House panel slams Railways for slow recruitment drive
The Railways have come under sharp criticism for the slow pace of conducting the process of filling up of around 1,50,000 vacant posts, a chunk of which are related to safety.delhi Updated: May 21, 2012 23:11 IST
The Railways have come under sharp criticism for the slow pace of conducting the process of filling up of around 1,50,000 vacant posts, a chunk of which are related to safety.
Initiating a process of filling up 36,900 posts over a three-year period from 2006-08, the names of selected candidates were published only in December 2011, officials said.
"At this rate, it will take the Railways another four to five years to fill up 85,663 Group 'D' posts - the recruitment process of which was initiated in December 2010, says the 16th report of the parliamentary standing committee on Railways.
The report - placed in both houses of Parliament on Monday - has called upon the public transporter to effectively expedite the recruitment process.
The TR Baalu-headed committee has also directed the Railways to urgently formulate specific guidelines for a uniform policy in the matter concerning employment to dependants of victims of train mishaps.
Employment in such cases is presently offered to the families of victims, when the Railways minister makes an announcement.
From 2007 to 2010, there have been 638 casualties, while only 48 dependents were provided employment. "The committee is of the view that the matter cannot be kept case specific", the report says.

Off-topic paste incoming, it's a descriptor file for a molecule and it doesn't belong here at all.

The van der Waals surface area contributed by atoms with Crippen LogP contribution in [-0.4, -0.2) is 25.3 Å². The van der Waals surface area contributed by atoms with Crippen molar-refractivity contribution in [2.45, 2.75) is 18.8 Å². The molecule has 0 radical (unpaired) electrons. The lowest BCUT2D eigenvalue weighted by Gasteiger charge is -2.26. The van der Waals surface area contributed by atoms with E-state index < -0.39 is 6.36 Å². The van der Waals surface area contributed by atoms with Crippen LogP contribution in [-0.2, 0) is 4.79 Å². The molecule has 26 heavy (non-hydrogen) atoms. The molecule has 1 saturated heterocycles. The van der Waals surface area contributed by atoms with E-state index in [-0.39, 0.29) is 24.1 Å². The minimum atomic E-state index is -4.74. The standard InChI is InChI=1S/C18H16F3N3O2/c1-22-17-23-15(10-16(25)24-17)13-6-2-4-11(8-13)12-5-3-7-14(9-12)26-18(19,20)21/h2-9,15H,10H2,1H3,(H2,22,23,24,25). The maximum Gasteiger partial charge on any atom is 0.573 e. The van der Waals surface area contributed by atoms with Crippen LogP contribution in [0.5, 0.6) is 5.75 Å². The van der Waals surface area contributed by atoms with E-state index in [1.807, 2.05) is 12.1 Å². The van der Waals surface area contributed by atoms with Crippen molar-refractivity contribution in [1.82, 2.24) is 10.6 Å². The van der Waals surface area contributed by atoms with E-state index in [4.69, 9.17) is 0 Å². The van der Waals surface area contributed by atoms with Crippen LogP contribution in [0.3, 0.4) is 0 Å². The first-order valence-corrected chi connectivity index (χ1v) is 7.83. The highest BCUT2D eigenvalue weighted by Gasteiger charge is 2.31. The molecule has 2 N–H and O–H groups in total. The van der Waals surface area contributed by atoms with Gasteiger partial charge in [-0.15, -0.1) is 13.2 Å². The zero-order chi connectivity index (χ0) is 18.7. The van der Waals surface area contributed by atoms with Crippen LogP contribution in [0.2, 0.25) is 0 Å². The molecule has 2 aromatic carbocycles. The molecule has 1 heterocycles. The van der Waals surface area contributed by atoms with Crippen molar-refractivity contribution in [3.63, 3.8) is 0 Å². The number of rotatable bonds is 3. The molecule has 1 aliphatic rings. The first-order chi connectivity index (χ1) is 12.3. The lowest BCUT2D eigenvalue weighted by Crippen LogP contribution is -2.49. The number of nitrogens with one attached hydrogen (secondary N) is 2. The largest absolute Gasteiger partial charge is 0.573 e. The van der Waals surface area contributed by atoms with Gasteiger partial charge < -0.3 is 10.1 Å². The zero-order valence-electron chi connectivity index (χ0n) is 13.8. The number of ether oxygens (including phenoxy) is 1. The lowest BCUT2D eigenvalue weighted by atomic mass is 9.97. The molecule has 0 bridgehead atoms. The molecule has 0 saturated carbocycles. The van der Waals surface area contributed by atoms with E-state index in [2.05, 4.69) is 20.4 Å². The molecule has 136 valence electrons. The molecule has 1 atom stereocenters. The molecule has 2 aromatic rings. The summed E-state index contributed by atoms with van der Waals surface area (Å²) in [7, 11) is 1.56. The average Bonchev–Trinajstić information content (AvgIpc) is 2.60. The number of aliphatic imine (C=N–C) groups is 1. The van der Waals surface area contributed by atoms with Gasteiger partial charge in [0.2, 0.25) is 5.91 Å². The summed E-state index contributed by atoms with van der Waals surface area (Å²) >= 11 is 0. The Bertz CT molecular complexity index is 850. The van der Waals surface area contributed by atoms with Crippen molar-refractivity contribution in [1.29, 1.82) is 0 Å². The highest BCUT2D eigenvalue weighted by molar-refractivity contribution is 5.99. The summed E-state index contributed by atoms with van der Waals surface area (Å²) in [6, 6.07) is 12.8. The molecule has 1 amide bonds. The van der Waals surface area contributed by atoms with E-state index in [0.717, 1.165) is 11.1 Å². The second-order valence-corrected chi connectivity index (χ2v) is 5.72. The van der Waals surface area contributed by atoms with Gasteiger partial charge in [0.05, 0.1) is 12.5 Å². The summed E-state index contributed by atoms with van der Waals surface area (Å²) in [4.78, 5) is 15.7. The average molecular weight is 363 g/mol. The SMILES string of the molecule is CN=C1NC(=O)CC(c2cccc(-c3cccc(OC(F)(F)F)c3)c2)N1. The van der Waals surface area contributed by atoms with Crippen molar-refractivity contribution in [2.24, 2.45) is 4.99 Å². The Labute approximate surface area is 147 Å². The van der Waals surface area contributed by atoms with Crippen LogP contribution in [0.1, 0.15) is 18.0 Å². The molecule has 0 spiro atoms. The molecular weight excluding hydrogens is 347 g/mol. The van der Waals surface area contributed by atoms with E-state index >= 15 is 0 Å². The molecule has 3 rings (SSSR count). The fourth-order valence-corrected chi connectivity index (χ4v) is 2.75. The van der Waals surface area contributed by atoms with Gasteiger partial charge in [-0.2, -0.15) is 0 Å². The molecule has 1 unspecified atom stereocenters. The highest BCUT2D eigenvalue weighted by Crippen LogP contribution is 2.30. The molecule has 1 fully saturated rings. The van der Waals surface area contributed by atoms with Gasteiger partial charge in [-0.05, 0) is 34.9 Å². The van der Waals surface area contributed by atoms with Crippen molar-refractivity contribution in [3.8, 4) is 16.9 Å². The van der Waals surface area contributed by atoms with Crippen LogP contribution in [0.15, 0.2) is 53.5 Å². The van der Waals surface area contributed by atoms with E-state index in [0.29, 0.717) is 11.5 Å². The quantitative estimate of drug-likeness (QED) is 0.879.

The committee has also directed the Railways to re-examine issues concerning the regularisation of 'substitutes' in the Railways. There are cases when the eligibility period of the regularisation of individuals appointed as substitutes has been kept as low as four months, the report points out.
The parliamentary panel has also slammed the Railways for slow implementation of the new catering policy of 2010.
"The implementation process is being delayed because of a number of reasons such as shortage of staff, litigation by contractors and lack of specialised manpower by the Railways", says the 15th report of the parliamentary standing committee on railways.
Pointing out that normal tap water stored in tanks was being used for drinking purposes at many railway stations; the committee recommended that the provision of RO system should be made mandatory at all the railway stations.